2.16 On 8 December 1999, the author filed an application for judicial review of the entire child protection process in the Superior Court of Justice. The CCAS initiated a counter-application under Section 140 of the Courts of Justice Act, banning the author from continuing any proceedings she had commenced in any court, and preventing her from initiating any subsequent proceedings. On 8 March 2000, the Superior Court of Justice prohibited her from instituting further proceedings in any court, and ordered that all proceedings previously instituted in any court be discontinued. The Court’s reasoning was that the author had initiated numerous motions, appeals and applications, sabotaging the timetable of the trial regarding the protection of the child, and thereby seriously compromising the child’s welfare.
2.17 On 26 June 2000 , in the main trial on the child protection case, the Ontario Court of Justice made an order for crown wardship without access for the purpose of adoption. The Court considered that “the evidence in this matter is overwhelming to permit the Court to find that the child is in need of protection and that there is overwhelming evidence to demonstrate that this child’s best interests can only be served by an order for crown wardship without access.” The Court further “firmly believed” that the author was a “seriously ill person”, and that if the child were to be left in her care, she would suffer not only physical harm but irreparable emotional damage. The Court based this finding on Dr. K.’s 1998 medical report, Dr. G.’s indication that “it is likely that this patient suffers from a paranoid personality disorder” and another doctor’s statement of 12 May 1998 that “While I have no direct confirmatory evidence of her suffering from a delusional disorder, I would feel that the material presented by Dr. K. and presumably to the Courts, would likely have stood up and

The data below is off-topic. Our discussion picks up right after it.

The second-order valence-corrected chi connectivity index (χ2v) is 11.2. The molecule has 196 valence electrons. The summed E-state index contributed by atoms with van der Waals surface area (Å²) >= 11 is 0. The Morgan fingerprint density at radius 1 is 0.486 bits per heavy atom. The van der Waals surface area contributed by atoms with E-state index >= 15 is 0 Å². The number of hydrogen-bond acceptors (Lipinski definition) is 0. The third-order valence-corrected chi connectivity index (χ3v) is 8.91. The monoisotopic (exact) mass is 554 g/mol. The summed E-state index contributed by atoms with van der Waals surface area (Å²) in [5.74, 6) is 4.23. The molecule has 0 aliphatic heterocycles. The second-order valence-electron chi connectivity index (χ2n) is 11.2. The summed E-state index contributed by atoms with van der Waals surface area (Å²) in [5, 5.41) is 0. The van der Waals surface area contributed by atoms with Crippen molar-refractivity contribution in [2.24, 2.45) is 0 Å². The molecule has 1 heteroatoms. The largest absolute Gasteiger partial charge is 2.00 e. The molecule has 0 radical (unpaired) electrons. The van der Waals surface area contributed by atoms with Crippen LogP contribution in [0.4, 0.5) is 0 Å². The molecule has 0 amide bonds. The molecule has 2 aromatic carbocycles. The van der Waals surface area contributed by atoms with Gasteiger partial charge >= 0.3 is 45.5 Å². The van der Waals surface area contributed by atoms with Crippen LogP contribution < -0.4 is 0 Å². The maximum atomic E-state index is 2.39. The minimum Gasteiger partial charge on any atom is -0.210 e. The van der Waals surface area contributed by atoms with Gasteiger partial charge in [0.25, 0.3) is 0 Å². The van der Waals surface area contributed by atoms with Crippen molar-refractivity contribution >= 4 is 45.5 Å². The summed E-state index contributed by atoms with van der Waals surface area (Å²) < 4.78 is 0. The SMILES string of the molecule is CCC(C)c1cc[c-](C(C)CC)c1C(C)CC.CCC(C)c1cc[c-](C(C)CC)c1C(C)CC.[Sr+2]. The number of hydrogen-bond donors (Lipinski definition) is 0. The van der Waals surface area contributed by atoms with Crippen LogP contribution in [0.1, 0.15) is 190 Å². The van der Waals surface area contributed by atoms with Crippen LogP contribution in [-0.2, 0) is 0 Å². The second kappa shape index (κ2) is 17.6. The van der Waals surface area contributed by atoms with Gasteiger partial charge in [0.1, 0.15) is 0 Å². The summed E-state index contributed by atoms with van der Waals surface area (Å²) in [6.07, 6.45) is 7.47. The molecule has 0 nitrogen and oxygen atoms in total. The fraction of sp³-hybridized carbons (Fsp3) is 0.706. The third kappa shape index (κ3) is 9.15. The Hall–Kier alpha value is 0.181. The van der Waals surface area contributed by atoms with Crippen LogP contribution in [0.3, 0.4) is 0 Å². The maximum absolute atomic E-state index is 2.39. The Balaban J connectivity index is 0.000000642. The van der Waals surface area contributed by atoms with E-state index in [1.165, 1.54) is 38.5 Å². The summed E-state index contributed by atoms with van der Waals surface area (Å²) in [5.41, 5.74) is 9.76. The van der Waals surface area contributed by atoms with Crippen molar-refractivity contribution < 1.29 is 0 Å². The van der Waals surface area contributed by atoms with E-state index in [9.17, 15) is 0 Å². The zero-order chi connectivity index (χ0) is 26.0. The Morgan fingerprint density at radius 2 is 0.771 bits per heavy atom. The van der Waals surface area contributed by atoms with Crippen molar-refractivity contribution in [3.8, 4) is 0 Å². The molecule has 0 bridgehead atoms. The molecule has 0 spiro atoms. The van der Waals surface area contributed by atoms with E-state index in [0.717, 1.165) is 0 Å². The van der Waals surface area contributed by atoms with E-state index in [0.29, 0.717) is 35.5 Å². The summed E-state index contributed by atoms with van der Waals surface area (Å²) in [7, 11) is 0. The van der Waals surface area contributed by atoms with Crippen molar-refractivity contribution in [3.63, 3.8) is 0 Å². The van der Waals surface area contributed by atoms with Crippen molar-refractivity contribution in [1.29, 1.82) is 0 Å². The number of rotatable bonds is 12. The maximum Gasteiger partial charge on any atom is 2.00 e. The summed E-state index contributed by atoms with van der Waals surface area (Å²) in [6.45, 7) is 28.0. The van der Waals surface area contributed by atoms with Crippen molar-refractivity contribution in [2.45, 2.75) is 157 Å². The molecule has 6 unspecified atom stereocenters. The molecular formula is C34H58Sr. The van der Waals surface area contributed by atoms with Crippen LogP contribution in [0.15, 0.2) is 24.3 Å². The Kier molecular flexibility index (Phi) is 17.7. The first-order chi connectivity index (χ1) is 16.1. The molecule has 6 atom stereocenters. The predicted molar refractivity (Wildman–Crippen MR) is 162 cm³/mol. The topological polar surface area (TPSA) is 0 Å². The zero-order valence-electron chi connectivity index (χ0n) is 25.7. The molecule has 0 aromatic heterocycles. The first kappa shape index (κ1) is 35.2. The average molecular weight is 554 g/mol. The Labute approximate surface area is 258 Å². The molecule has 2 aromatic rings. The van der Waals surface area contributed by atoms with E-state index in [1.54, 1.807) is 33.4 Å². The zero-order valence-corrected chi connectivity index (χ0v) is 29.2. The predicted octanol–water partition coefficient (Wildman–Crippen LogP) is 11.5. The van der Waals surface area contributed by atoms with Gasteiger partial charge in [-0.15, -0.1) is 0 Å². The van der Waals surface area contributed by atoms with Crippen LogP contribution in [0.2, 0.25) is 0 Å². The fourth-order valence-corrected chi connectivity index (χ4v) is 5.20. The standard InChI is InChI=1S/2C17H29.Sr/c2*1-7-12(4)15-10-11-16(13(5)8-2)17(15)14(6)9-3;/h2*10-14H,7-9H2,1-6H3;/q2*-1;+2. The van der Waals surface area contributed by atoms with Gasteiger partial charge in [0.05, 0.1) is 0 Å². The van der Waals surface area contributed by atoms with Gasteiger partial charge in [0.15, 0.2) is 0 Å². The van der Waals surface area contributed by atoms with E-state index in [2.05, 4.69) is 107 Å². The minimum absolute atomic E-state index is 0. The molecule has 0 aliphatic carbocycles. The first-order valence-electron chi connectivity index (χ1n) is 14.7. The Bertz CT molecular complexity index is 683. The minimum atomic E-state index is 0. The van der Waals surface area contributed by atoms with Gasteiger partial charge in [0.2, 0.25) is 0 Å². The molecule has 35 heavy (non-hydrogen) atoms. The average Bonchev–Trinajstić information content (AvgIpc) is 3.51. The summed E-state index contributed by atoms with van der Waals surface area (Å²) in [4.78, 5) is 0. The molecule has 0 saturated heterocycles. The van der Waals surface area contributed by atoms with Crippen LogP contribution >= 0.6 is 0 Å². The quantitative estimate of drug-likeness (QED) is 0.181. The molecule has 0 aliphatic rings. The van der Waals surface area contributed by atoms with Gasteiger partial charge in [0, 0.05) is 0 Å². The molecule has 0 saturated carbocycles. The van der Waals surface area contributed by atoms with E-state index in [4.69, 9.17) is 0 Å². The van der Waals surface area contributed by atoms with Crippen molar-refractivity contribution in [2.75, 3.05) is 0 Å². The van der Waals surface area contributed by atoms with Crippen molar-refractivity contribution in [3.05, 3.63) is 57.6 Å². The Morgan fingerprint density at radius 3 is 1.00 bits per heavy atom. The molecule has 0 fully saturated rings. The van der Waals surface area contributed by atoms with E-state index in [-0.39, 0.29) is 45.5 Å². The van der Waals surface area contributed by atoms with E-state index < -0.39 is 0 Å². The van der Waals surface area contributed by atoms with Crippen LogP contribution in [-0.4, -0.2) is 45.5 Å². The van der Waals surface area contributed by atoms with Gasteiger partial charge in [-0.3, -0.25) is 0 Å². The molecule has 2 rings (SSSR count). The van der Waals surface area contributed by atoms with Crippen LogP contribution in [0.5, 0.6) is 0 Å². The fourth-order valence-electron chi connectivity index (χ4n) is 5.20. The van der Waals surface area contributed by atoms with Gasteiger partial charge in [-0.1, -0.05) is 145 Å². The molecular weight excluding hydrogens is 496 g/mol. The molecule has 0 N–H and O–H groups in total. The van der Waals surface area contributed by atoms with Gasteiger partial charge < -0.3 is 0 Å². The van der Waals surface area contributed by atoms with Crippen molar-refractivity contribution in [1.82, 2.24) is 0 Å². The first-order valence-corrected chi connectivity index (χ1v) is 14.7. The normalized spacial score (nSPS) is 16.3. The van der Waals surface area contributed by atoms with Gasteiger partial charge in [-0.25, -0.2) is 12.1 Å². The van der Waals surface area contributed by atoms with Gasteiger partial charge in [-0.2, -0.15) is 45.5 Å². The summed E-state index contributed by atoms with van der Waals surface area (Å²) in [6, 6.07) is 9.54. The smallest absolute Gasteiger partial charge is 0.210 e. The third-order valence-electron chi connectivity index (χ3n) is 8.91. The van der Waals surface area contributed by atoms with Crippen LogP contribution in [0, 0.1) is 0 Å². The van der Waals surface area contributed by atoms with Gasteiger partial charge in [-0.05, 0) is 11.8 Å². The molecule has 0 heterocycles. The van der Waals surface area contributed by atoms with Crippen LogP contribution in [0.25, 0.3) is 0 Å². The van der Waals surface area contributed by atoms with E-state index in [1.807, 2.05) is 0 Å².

would continue to do so”. None of these specialists came to Court to testify.
2.18 The child was not heard during the trial. However, it transpires from the judgement that through her lawyer, “the position was taken on behalf of the child that she wished to remain with her present foster parents although she still indicated a wish to visit with her mother”. During the trial, the child’s psychologist stated that Julia was strongly attached to her mother, that she needed contact with her, and that she would suffer if deprivation of all access continued.
2.19 With regard to the author’s condition and her conduct, the Court further noted that:
“It is difficult to determine where [the author’s] illness ends and her malicious behaviour begins as they are intertwined. The apprehension of this child took place in the early hours of the morning on August 2 nd , 1997 and from then until this matter proceeded to trial in May and June of 2000, there were endless legal proceedings related to this apprehension which delayed the hearing of the initial problem and [the author], with the assistance of seven or eight lawyers, ran off in all directions attacking everyone with motions and appeals from decisions until finally this year an order was made in the Superior Court, directing that [the author] was a vexatious litigant and she was not permitted to institute any new legal proceedings without prior leave of the Court.”
Finally, it considered that continued access would only perpetuate the state of limbo the child found herself in, and that there were no special circumstances demonstrated which would justify the continuation of access in these circumstances. On 10 October 2000, the author’s attempted appeal of 26 July 2000 was dismissed, on procedural grounds.